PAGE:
|A raw diamond from Sierra Leone with sulfur-containing mineral inclusions.|
The longevity of Earth's continents in the face of destructive tectonic activity is an essential geologic backdrop for the emergence of life on our planet. This stability depends on the underlying mantle attached to the landmasses. New research by a group of geoscientists from Carnegie, the Gemological Institute of America, and the University of Alberta demonstrates that diamonds can be used to reveal how a buoyant section of mantle beneath some of the continents became thick enough to provide long-term stability.
"We've found a way to use traces of sulfur from ancient volcanoes that made its way into the mantle and eventually into diamonds to provide evidence for one particular process of continent building," explained Karen Smit of the Gemological Institute of America, lead author on the group's paper, which appears this week in Science. "Our technique shows that the geologic activity that formed the West African continent was due to plate tectonic movement of ocean crust sinking into the mantle."
Diamonds may be beloved by jewelry collectors, but they are truly a geologist's best friend. Because they originate deep inside the Earth, tiny mineral grains trapped inside of a diamond, often considered undesirable in the gem trade, can reveal details about the conditions under which it formed.
"In this way, diamonds act as mineralogical emissaries from the Earth's depths," explained Carnegie co-author Steve Shirey.
About 150 to 200 kilometers, 93 to 124 miles, beneath the surface, geologic formations called mantle keels act as stabilizers for the continental crust. The material that comprises them must thicken, stabilize, and cool under the continent to form a strong, buoyant, keel that is fundamental for preserving the surface landmass against the relentless destructive forces of Earth's tectonic activity. But how this is accomplished has been a matter of debate in the scientific community.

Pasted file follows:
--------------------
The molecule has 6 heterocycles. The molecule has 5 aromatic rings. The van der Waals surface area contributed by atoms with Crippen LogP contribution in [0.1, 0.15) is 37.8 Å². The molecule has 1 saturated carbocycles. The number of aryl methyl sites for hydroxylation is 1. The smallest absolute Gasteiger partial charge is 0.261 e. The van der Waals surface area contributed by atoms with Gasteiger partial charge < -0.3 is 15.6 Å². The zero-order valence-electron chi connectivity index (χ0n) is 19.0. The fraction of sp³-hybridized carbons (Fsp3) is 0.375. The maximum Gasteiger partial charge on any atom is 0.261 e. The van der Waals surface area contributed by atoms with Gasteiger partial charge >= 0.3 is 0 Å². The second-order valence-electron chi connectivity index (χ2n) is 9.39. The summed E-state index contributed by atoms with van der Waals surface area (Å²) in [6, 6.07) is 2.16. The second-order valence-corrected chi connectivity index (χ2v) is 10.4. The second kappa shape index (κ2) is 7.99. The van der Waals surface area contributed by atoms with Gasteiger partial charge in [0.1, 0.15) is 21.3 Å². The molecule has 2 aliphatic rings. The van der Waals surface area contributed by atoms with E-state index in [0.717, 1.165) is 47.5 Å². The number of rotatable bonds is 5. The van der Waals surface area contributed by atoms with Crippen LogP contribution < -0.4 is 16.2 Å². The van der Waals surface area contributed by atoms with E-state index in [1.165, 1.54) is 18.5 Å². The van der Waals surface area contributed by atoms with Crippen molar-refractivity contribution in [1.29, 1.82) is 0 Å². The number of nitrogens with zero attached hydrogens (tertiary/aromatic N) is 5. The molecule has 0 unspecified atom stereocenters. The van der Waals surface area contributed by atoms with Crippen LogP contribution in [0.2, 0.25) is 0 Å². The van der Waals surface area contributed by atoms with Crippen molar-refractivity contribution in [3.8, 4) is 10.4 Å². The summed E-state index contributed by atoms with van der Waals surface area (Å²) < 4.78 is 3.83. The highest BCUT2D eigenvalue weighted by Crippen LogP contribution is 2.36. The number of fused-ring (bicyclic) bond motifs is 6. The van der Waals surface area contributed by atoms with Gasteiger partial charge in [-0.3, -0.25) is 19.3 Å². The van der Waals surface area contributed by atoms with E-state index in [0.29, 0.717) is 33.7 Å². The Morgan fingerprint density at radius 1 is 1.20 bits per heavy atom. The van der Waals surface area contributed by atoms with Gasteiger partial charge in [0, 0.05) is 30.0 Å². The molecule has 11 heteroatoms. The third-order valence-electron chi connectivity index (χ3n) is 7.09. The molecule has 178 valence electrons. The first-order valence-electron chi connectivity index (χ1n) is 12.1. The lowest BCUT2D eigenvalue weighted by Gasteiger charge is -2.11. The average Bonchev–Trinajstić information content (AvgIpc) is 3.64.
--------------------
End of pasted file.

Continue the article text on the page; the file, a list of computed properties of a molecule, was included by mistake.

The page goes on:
Some scientists think mantle keels form by a process called subduction, by which oceanic plates sink from the Earth's surface into its depths when one tectonic plate slides beneath another. Others think keels are created by a vertical process in which plumes of hot magma rise from much deeper in the Earth.
A geochemical tool that can detect whether the source of a mantle keel's makeup originated from surface plates or from upwelling of deeper mantle material was needed to help resolve this debate. Luckily, mantle keels have the ideal conditions for diamond formation. This means scientists can reveal a mantle keel's origin by studying inclusions from diamonds that formed in it.
The research group's analysis of sulfur-rich minerals, called sulfides, in diamonds mined in Sierra Leone indicate that the region experienced two subduction events during its history.
They were able to make this determination because the chemistry of the sulfide mineral grains is only seen in samples from Earth's surface more than 2.5 billion years ago -- before oxygen became so abundant in our planet's atmosphere. This means that the sulfur in these mineral inclusions must have once existed on the Earth's surface and was then drawn down into the mantle by subduction.
The team's comparison to diamonds from Botswana showed similar evidence of keel-creation through subduction. But comparison to diamonds mined from northern Canada does not show the same sulfur chemistry, meaning that the mantle keel in this region originated in some way that did not incorporate surface material.
The group's findings suggest that thickening and stabilization of the mantle keel beneath the West African continent happened when this section of mantle was squeezed by collision with the sinking ocean floor material. This method of keel thickening and continent stabilization is not responsible for forming the keel under a portion of northern Canada. The sulfide minerals inside Canadian diamonds do not tell the researchers how this keel formed, only how it didn't.
"Our work shows that sulfide inclusions in diamonds are a powerful tool to investigate continent construction processes," Smit concluded.
The above story is based on Materials provided by Carnegie Institution for Science.